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Here's how and why we made our Kentucky voter guide

A room filled with voting booths.
John Boyle
Kentucky's primary election is May 21.

The 2024 Voter Guide from Kentucky Public Radio is live. Here’s a post about how we made it a reality.

November elections get all the glory.

But this year more than half of the state races in Kentucky will be decided by the end of the primary election.

For some candidates, filing their paperwork to run has essentially secured them their office because no one else filed to run against them. In 20 races, the candidate who wins the primary will not face an opponent in the general election, meaning they’ll basically get the job.

Last year, however, only 14.5% of Kentucky’s registered voters cast a ballot in the primary.

Local, state and federal leaders are responsible for making decisions that directly impact people’s daily lives. We know Kentuckians care about the direction their state is headed and are eager to learn more about their elected leaders.

So we created a free, interactive voter guide to help Kentucky voters get informed about the candidates they’ll see on their ballots in May.

In-person, excused absentee voting happens on May 8, 9, 10, and May 13, 14 and 15.

Early in-person, no excuse absentee voting will take place on May 16, 17 and 18.

You can visit the State Board of Elections website to learn where and when that takes place.

What’s in it?

The 2024 Voter Guide from Kentucky Public Radio includes the names, party affiliation, district and other official election information for every candidate you’ll see on your ballot.

Instead of committing to collecting and verifying an exhaustive list of candidate endorsements, we chose five well known organizations that advocate for issues and policies across political ideologies, including: Kentucky Right to Life, AFL-CIO, Fairness Campaign, Kentucky Chamber of Commerce, and the Sierra Club. We got endorsements directly from the organizations in an effort to give voters a snapshot of who got support from major political groups.

When you enter your address into the voter guide, it will display the candidates who you will see on your ballot, based on the district you’re in for state and national elections. People who reside in Louisville will also see the contested Metro Council races that will appear on their ballot.

How did we decide what to include?

We committed to reporting out candidate information on all the contested primary races. There are many races in which only one candidate is running. We chose not to invest our resources in those races because voters will not have the opportunity to decide between candidates. We plan to elucidate on all candidates in our voter guide for the general election.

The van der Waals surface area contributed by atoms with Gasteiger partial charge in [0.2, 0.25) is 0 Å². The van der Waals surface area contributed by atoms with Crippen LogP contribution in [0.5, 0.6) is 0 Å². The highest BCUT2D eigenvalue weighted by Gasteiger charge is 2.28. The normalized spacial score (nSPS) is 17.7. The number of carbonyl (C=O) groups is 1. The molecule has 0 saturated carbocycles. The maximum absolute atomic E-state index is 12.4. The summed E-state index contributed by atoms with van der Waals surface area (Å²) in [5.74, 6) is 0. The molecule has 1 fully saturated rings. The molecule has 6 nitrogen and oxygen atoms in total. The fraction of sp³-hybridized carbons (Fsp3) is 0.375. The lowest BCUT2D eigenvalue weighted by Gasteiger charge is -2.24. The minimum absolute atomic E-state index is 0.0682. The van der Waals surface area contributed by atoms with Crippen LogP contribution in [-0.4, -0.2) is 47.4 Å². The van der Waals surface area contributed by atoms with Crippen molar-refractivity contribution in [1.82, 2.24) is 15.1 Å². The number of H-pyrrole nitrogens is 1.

There is only one municipal election that we dedicated resources to cover: Louisville Metro Council races. Thirteen Metro Council seats are up for grabs in the general election this year, and some districts have very competitive primaries.

We divided the candidates across reporters at LPM in Louisville, WKMS in Murray, WEKU in Richmond and WKYU in Bowling Green. It was their job to reach out to the candidate to invite them to participate in the voter guide process. We built a Google form that candidates could use to give us biographical information and tell us about their top political priorities. We reached out to each candidate at least three ways: by mail, by phone and by email.

After the participation deadline passed, reporters reviewed the candidate entries. For candidates who participated, they reviewed the information and fact-checked it. For candidates who did not participate, reporters researched their background and what they have said publicly about their priorities in office, including on their campaign websites, social media and taped interviews. In some cases, we couldn’t find verifiable information on the candidate, and that is noted in the voter guide.

Editors reviewed more than 180 candidate entries over multiple rounds of edits. Then, we brought in our data reporter to build the tool itself.

How did you build it?

A lot of complicated processes go on underneath each election. In this primary, there are at least five different geographic boundaries that determine which candidates you can vote for: your U.S. House district, Kentucky Senate district, Kentucky House district, Kentucky Supreme Court district and your county – for the purpose of electing a commonwealth attorney. Then, if you’re in Louisville, there’s also Metro Council districts.

Underlying this voter guide is some code that takes your address and compares it to six different maps in a matter of milliseconds. It finds which districts are applicable to you. The code then cross-references your districts with the information our reporters collected on each candidate. And then – voila! – it displays just the candidates and information you need to know about.

Finally, each candidate has a checkbox under their name. You can click on it to “select” the candidate you want to vote for. Then, when you get to the bottom of the page, you can get a simplified “cheat sheet” to take to your ballot box that shows you just who you want to vote for.

Sylvia Goodman contributed to this reporting. 

Ryan Van Velzer is the Kentucky Public Radio Managing Editor. Email Ryan at
Justin is LPM's Data Reporter. Email Justin at